Durants School Covid-19 Catch Up Funding
Durants School Covid-19 Catch Up Funding
The government announced £1 billion of funding to support children and young people to catch up lost time after school closure. This is especially important for the most vulnerable and disadvantaged backgrounds.
While schools can use their funding in a way that suits their cohort and circumstances, they are expected to use this funding for specific activities, which will help pupils catch up on missed education due to the COVID 19 Pandemic.
Catch – Up Funding Plan
Our School: Durants School is an 11-19 Special school for pupils with moderate to complex autism. Our pupils experience many difficulties that hinder their progress and achievement that we must support our pupils to overcome. As such, our approach is designed to ensure that we are able to provide an education that is evidence-informed and tailored to the educational requirements of each individual pupil. The concept of ‘catch up’, within our setting does not reflect that of peers within a mainstream setting as all of our pupils are working already below age expected levels. As a school, our priorities for the pupils are to ensure they are individually assessed with regards to their academic and personal development in order to establish the impact of COVID 19. From this we can put in place a personalised learning program that enables each pupil to continue to build upon learned skills and knowledge and also revisit and relearn any skills or knowledge affected through missed education since March 2020.
As such, our focus for expenditure will be on:
1. Delivering high–quality education that helps our pupils to reach their full potential, promotes their development, and aims to prepare them for the opportunities, responsibilities, and experiences of later life.
2. Providing additional support to help pupils to improve their social, emotional, and mental health wellbeing. This is especially important due to the particular needs of our pupils and the difficulties they have experienced having to adjust to new routines as a direct result of the pandemic.
Summary of the provision provided:
- New reading scheme
While language is often strongly affected by autism, this does not mean that reading and autism cannot work together. It only means that autism presents a unique set of challenges for a child, as well as for parents and teachers. According to a pair of small studies, a reading program that capitalises on the strengths of children with autism provides important benefits. It improves their reading comprehension and establishes new connections between areas of the brain involved in understanding language.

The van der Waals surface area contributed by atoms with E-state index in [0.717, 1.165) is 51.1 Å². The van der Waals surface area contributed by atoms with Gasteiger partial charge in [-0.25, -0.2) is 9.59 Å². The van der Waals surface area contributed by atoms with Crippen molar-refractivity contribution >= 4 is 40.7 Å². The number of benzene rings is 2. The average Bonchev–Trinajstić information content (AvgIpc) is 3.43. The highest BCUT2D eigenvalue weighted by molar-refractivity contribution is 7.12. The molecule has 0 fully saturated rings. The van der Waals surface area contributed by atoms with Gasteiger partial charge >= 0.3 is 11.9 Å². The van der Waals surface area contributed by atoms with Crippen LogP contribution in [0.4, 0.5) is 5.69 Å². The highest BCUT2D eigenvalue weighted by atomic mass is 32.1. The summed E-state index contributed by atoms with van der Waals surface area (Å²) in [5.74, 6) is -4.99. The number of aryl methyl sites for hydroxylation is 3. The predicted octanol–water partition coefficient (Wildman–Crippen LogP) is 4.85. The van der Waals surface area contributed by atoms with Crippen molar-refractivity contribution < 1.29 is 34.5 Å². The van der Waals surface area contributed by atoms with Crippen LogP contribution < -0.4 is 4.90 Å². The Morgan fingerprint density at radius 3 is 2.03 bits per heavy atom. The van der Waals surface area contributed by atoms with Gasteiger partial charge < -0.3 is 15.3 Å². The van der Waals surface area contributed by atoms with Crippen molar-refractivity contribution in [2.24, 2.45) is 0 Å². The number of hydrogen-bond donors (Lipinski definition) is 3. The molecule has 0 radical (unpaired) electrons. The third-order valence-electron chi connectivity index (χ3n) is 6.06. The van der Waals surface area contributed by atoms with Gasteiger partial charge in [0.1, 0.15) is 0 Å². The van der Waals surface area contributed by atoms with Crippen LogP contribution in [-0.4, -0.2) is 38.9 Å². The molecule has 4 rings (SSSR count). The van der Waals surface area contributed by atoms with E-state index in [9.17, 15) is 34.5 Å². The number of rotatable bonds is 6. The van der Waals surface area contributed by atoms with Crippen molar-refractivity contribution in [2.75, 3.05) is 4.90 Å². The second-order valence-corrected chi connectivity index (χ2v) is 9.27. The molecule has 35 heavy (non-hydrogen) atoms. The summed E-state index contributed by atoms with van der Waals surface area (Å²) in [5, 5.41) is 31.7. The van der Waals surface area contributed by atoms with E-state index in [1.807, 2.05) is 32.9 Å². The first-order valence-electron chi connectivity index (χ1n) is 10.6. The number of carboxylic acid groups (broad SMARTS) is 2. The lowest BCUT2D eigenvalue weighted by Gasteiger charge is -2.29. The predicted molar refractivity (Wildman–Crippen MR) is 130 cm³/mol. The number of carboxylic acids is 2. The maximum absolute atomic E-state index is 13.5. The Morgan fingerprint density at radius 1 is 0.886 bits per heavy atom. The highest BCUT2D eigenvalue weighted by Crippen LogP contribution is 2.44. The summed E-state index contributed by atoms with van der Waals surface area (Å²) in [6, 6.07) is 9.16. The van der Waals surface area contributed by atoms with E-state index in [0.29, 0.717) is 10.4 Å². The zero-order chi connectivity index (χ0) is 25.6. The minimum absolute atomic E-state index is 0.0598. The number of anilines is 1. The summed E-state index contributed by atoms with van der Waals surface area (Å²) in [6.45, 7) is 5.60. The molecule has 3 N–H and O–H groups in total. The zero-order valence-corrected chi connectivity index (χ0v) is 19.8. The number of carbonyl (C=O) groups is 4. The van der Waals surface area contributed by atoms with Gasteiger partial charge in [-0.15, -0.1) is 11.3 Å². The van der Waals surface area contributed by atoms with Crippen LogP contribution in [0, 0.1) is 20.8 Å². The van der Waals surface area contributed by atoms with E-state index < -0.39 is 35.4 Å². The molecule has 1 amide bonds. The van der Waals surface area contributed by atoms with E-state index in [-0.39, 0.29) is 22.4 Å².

At Durants we have invested in reading resources that will enable us to help pupils develop their strengths and interests. We will be able to further support the development of reading and offer targeted 1:1 support to identified pupils.
- Interventions supporting emotional and mental health well-being.
Emotional self-regulation or emotion regulation is the ability to respond to the ongoing demands of experience with the range of emotions in a manner that is socially tolerable and sufficiently flexible to permit spontaneous reactions as well as the ability to delay spontaneous reactions as needed. Pupils with Autism can see the world very differently. The information they receive from their senses can be processed differently and lead to a lot of confusion and anxiety. At Durants, we strive to help pupils to manage their anxieties and learn to self-regulate. We also support our pupils to understand the world around them by providing an enriching but predictable curriculum where pupils can learn routines and structures.
The effects of the pandemic have affected our lives in so many ways. To a person with autism who relies on structure and routine to predict and make sense of the world, these changes have been catastrophic and affected their mental health and well-being significantly.
To help our pupils, we purchased sensory equipment for classes to use with targeted pupils throughout the day to help them to regulate themselves, manage their behaviour, and therefore be in the best state for learning.
We invested in the modernisation of the Sensory room and Wize room to enable our pupils to access these purposeful spaces as and when needed. The aim of this intervention was to support pupils with their emotional and mental health well-being as many of them struggled with returning to school and readjusting back to their routines.
To measure the impact of this funding we will use a range of approaches to collect, collate and analyse data on pupil progress, including measuring the impact of the above interventions on progression. The impact of the implemented interventions is also monitored through the EHCP review meetings.